Tuesday, July 31, 2012

Throw-Back Movie Review - Olympics Edition: "Miracle" by Alex Schopp

Release: 2004
Director: Gavin O'Connor
Written By: Eric Guggenheim
Actors: Kurt Russell, Patricia Clarkson, Noah Emmerich, Eddie Cahill
Rated: PG
Run Time: 135 min

Though I've been trying to spend a good majority of my time actually watching the Olympics this week, I've managed to sneak in a few viewings of some of my favorite Olympic-themed films to get me really excited for the events. And since I've been watching them, I figured I'd share my thoughts with all of you; maybe a refresher on such films will get your patriotic spirits as high as mine are this week!

Also, as you'll clearly note, this is not a film about an event that we're enjoying during these summer games. I realize such. But it's still one of the best movies that revolve around the Olympics, and if this can't get you pumped for international competition on the grandest of scales, then I don't know what will (and if you're still not satisfied, I'll be rolling out another one of these Olympic-themed reviews in the next couple of days that will put more of a focus on summer portion of the games).

"Miracle" centers around the real-life story of the 1980 USA hockey team that marched into the Olympics as nobodies and took down the seemingly invincible Russian squad to (ultimately) take the Gold Medal. Led by former player and now coach, Herb Brooks (Kurt Russell), the team consisting of no known stars or previous playing experience together was met with criticism and doubt every step of the way. But together, and with the consistent and critical approach from Brooks, the team learned a new way to play the game, came together, and managed to pull out one of the greatest athletic victories in the history of American sports. The timing couldn't have been better either. With America and Russia at ends amid the Cold War, when Americans were scared and had little to rally around, the team became a symbol; it gave everyone something to believe in.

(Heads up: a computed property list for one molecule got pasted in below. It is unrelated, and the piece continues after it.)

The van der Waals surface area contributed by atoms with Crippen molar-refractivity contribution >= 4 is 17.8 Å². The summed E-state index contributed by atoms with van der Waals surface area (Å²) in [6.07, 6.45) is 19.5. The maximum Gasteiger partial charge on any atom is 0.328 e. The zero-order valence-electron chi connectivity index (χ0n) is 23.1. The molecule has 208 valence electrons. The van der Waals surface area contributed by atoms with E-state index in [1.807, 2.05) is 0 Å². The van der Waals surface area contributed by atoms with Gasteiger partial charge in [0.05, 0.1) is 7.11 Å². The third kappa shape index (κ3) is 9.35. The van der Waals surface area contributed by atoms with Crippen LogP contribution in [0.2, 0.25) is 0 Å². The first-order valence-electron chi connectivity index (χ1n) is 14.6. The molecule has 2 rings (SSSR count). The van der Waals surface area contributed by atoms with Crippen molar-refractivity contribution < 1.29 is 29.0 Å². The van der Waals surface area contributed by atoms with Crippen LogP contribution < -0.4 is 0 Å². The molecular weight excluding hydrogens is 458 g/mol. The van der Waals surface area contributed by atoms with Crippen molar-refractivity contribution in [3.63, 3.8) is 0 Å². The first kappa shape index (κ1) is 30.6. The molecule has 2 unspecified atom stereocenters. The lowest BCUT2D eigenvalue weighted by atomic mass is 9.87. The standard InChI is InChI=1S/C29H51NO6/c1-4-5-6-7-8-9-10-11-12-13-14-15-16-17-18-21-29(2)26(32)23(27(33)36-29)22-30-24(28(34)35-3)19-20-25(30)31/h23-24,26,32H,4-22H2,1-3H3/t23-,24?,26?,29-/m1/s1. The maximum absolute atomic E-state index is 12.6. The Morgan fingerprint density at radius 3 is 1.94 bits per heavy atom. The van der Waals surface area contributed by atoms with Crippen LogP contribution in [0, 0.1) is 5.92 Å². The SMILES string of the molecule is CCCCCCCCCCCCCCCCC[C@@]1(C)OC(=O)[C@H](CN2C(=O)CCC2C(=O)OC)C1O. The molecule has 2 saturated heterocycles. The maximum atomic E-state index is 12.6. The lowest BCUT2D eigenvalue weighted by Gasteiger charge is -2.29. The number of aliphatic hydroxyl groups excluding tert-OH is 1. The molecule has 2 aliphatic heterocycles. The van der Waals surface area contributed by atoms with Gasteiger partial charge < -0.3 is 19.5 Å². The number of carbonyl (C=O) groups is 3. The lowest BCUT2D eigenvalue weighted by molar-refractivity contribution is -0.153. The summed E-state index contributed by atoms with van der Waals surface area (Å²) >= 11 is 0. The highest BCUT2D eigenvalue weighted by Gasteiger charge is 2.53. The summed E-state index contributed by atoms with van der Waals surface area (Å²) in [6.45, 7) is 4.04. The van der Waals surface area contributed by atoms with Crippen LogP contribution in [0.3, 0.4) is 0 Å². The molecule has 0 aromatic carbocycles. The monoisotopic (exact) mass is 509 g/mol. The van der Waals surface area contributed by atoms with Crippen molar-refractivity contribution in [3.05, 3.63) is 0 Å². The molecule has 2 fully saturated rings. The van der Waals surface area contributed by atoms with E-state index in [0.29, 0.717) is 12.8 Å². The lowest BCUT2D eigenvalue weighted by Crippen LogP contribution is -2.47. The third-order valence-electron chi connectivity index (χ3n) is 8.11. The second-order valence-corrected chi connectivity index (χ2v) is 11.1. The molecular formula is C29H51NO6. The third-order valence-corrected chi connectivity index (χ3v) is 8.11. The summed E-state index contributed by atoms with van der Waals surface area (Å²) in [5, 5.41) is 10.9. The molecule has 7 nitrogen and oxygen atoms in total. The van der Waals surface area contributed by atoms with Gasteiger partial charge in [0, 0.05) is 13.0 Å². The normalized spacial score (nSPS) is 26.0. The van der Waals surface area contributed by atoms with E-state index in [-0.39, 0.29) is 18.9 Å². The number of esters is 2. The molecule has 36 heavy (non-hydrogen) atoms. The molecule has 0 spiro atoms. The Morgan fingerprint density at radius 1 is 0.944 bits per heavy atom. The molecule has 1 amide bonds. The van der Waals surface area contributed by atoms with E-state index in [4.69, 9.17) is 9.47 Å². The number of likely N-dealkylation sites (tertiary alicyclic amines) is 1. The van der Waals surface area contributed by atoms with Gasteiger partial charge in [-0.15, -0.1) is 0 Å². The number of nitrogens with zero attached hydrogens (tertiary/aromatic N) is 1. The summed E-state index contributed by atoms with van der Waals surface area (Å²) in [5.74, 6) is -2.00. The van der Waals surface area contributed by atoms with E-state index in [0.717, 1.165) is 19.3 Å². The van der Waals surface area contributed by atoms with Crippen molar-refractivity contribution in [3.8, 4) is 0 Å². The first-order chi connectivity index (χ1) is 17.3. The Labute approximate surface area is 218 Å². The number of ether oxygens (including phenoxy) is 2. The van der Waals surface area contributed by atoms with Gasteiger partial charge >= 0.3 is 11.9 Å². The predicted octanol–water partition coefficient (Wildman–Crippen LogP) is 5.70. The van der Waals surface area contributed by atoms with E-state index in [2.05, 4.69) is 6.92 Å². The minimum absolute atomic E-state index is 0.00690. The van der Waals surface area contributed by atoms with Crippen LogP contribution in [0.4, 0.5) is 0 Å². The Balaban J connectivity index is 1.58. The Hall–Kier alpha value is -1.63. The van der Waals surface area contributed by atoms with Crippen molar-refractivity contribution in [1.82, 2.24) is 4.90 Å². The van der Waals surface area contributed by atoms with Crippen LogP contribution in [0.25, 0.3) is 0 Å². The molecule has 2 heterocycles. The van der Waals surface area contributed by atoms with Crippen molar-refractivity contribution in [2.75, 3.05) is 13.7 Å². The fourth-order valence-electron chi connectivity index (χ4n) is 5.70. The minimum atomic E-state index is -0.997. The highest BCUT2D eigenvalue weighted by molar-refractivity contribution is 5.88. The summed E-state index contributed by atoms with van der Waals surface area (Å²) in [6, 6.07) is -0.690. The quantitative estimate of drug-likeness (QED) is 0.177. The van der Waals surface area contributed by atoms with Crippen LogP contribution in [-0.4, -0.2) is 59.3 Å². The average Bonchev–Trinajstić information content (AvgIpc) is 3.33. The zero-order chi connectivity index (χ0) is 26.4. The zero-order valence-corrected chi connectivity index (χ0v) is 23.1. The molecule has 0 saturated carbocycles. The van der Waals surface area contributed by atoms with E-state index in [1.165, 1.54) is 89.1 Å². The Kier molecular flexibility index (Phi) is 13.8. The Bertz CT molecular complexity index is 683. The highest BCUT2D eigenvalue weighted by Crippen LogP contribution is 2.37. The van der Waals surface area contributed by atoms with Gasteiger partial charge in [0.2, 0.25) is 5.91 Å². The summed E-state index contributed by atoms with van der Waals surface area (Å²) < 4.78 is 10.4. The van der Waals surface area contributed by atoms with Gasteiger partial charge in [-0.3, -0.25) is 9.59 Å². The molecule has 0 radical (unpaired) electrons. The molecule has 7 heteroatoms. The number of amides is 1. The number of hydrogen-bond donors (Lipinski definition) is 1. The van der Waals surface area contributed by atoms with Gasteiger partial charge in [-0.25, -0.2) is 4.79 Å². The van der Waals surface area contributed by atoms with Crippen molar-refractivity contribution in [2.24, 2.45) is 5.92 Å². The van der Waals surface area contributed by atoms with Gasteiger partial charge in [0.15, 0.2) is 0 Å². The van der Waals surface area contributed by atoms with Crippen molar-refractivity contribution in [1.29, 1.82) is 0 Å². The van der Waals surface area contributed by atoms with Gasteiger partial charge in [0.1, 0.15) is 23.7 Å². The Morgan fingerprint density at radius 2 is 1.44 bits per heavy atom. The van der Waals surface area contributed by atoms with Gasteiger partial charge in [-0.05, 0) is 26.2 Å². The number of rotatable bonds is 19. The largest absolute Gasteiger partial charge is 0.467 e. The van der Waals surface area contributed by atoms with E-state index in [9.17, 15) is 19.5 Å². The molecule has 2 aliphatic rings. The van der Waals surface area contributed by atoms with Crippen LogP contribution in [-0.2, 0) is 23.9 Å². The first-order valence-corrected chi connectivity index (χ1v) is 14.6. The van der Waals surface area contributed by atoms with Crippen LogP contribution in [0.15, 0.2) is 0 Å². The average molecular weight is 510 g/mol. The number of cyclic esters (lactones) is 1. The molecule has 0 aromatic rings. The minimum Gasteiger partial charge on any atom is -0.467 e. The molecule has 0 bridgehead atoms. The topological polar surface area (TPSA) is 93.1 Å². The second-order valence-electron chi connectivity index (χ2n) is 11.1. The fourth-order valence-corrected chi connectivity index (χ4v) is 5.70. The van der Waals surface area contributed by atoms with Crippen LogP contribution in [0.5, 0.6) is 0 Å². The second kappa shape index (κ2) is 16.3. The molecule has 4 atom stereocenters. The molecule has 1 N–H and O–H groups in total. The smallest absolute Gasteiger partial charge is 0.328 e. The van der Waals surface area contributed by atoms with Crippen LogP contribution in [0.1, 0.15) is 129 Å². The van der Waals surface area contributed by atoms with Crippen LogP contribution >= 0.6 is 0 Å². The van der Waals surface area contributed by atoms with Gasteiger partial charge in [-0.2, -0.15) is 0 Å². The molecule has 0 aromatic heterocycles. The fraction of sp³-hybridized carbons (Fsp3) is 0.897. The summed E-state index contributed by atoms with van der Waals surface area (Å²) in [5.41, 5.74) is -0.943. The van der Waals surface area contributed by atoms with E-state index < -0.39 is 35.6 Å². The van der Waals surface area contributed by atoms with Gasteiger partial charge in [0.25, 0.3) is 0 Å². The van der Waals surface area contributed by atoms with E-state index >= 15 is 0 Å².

First off, just rehashing that plot line makes me want to already pop this movie in again for another watch. There's no arguing the inspiration that the film emits, and other than actually being a part of something like this, there's definitely a fantastic feeling of commodore associated with the film.

The acting of the film is solid, with Russell clearly providing the the most powerful stuff. I wish I knew a bit more about the real Herb Brooks, but from all accounts, he does a pretty great job here. Brooks was a demanding and passionate coach, and though his methods were sometimes questioned, he clearly accomplished what he set out to do. Russell did a great job of showing that personality of the coach while also providing emotion to a character who generally didn't display much, at least not publicly. There are brief moments where the character lets go and opens up, and in my opinion, it makes those scenes much more powerful.

Noah Emmerich also does a notable job here as Brooks' assistant. He's a nice compliment to Russell's character, and the two provide a really great friendship/working relationship throughout the film, even if they don't always see eye to eye. I thought Emmerich did a solid job here, and though usually in minor supporting roles, I'm generally a fan of his work.